Buckeyes’ loaded backfield gets boost with Hyde’s return

Ohio State coach Urban Meyer doesn’t know how he’ll dole out the carries among his running backs against Florida A&M on Saturday, knowing he can’t possibly use all as much as he wants.

But he’s also been in a position during his career where he’s looked at his depth chart and saw no one he trusts. He’s glad those days are over.

“I’ve been on the other side of that dilemma — who to hand the ball to? It’s not pleasant,” he said.

The Buckeyes gained 332 yards on the ground against Cal last week and are getting ready to add a second-team All-Big Ten pick to the mix. Senior Carlos Hyde, who rushed for 970 yards and scored 17 touchdowns in 10 games last season, has been reinstated after a three-game suspension.

Senior Jordan Hall was the primary ball carrier in Hyde’s absence and flourished, while freshman Dontre Wilson also has established himself as a playmaker.

Hall is fifth in the nation with 402 rushing yards through three games and is tied for first in rushing TDs with six. But he had a hefty 30 carries against Cal, and he shouldn’t expect that many totes again with Hyde back in the rotation.

“He’s not at the top of the list — that’s not fair to the other guys — but he’ll play,” Meyer said of Hyde.

“He’s done everything and above what I’ve asked him to do. And it wasn’t easy. There were things behind the scenes that we didn’t (make public) because it was no one’s business.”

Asked what the 6-foot, 235-pound Hyde offers, Meyer said: “Power, break a tackle and a very good running back.”

The 5-9, 190-pound Hall was always more suited to play the hybrid position because of his quickness, and the Buckeyes can move him there for their final tune-up before Big Ten play.

“There’s only one football, and you have to be unselfish to win,” Hall said. “We’re trying to win and reach our goals at the end of the year.

“To me, (Hyde) is a help to the team. Carlos can run the ball, and it’s hard for a defense to prepare for two different types of backs.”

QB update: Meyer said Braxton Miller made progress from a sprained knee in practice Tuesday and Wednesday and should be available for limited duty this week. And the coach believes it’s important to get him back in action after missing almost two full games.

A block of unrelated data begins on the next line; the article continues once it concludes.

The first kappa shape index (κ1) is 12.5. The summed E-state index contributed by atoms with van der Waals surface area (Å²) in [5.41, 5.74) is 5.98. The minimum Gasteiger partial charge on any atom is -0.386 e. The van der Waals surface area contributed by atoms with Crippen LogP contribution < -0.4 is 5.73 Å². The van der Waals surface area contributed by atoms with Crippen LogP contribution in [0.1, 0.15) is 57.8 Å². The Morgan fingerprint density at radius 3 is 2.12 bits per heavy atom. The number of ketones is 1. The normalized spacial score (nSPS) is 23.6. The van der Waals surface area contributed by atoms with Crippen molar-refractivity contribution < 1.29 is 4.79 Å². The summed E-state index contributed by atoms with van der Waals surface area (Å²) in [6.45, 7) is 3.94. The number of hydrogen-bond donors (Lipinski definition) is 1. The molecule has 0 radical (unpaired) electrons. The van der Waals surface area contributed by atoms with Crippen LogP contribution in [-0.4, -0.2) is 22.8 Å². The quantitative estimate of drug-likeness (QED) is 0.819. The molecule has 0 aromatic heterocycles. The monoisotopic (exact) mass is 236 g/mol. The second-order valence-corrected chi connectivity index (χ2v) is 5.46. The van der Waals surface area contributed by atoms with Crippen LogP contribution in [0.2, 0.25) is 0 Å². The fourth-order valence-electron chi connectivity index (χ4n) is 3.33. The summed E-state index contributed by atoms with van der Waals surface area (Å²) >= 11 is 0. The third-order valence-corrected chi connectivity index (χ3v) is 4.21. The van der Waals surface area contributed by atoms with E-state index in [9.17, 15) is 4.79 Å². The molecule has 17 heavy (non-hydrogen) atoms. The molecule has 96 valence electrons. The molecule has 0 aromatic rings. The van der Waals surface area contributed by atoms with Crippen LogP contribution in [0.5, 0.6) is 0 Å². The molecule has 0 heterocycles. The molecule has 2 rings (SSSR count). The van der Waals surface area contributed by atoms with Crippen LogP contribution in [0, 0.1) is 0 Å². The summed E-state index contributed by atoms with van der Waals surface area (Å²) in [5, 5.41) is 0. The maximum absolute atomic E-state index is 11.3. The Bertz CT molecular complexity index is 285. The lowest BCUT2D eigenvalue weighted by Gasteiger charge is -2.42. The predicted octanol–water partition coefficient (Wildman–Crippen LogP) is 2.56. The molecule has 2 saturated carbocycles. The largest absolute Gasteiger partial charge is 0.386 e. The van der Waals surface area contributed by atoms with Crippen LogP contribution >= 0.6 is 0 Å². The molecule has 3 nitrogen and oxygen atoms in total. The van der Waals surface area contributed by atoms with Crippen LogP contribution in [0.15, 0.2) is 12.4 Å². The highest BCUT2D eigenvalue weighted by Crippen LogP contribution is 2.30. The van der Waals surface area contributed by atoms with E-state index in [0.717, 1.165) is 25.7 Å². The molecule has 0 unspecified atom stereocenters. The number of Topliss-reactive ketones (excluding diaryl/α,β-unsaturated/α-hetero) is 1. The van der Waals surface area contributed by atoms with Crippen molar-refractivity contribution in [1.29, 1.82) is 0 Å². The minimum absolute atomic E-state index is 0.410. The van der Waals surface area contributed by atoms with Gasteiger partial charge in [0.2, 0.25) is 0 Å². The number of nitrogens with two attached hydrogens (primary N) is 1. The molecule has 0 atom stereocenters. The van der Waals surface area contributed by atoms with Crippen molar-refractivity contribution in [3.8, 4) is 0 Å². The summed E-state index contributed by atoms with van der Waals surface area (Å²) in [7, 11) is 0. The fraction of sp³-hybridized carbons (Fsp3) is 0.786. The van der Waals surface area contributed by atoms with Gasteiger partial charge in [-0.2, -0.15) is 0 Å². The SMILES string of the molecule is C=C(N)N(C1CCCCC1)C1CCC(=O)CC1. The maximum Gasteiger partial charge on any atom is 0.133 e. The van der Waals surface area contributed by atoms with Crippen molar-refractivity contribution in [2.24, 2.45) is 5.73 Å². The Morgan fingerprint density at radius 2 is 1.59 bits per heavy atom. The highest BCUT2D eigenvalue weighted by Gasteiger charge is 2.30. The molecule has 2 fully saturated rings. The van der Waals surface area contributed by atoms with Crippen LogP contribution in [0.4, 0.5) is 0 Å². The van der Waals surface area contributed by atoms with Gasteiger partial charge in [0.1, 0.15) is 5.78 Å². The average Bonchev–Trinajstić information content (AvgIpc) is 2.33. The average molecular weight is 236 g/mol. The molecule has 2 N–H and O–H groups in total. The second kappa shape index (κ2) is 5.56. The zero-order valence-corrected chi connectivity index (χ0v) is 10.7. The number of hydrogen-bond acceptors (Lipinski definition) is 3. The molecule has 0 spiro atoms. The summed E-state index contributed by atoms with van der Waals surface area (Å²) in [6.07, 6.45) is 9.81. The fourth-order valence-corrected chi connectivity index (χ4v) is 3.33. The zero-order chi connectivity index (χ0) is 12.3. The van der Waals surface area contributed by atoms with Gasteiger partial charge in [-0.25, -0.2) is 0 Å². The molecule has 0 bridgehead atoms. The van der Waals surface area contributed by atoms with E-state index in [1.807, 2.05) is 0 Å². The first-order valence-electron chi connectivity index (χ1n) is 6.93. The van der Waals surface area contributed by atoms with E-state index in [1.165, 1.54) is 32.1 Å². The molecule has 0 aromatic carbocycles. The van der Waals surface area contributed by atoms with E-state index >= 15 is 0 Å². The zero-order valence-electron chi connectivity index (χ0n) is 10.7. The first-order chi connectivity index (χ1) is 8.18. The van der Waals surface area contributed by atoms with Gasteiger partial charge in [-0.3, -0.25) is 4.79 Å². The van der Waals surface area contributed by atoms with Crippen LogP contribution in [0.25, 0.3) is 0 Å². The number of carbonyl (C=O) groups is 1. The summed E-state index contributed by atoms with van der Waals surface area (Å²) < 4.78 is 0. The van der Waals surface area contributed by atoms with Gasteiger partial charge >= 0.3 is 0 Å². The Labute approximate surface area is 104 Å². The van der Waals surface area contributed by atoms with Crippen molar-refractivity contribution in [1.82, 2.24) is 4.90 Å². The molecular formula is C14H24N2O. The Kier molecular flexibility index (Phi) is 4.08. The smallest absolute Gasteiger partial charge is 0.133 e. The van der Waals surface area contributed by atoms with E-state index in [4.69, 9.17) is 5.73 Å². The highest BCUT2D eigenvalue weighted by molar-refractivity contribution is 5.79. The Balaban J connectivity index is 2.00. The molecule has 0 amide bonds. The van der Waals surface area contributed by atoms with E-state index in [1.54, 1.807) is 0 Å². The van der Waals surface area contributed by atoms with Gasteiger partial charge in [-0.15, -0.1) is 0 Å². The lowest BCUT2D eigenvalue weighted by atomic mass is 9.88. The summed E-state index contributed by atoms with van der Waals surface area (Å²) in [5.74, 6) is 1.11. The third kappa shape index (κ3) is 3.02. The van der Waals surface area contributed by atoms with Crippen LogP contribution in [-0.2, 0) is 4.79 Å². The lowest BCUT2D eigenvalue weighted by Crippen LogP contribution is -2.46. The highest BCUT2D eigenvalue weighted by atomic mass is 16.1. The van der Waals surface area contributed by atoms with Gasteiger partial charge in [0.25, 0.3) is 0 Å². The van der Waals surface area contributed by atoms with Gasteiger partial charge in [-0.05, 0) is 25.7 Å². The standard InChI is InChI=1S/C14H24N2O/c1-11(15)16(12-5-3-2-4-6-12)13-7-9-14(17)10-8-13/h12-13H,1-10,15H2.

“I know he’s experienced, but he’s certainly not a finished product,” Meyer said.

The Buckeyes want to give Miller “as many reps as we can. The good news is there’s confidence in No. 13,” Meyer said, meaning Kenny Guiton.

Defense OK: Meyer said he’s pleased overall with his defense, though it was shredded for more than 500 yards by Cal. He believes some of the problems were due to the absence of defensive linemen Adolphus Washington (out again this week with a groin injury) and Tommy Schutt (sidelined until midyear with a fractured foot).

In his typical candid fashion, though, Meyer zeroed in on linebacker as an area of weakness.

“There are some misses in recruiting at linebacker. Call it what it is, but our linebackers should have more depth, more experience than what we have,” he said. “That’s the one concerning position right now.”

Encore, encore: The average distance for the 13 career TD catches for junior receiver Devin Smith is 44.3 yards.

He hooked up with Guiton against Cal for the longest play from scrimmage in OSU history, a 90-yard bomb — part of a three catch, 149-yard day. But Smith is looking to shake his inconsistency.

“The coaches tell me not to have big games like Saturday and then not play very well, but I already knew that myself,” Smith said. “(Offensive coordinator Tom) Herman talks about being an everyday guy, and that’s what I’m working on.”

Smith also had a 47-yard TD reception against Cal, and Meyer said: “That’s what it looks like when you have some guys making plays down the field. We couldn’t have done that a year ago.”

The previous longest play at OSU was an 89-yard run by Gene Fekete in 1942. The longest pass play was an 86-yarder from Art Schlichter to Calvin Murray in 1979. Smith didn’t know he had broken the mark until the flight home.

“Sitting on the plane, as that was going through my head, I couldn’t believe it,” Smith said. “Being in the record books at Ohio State is unreal.”

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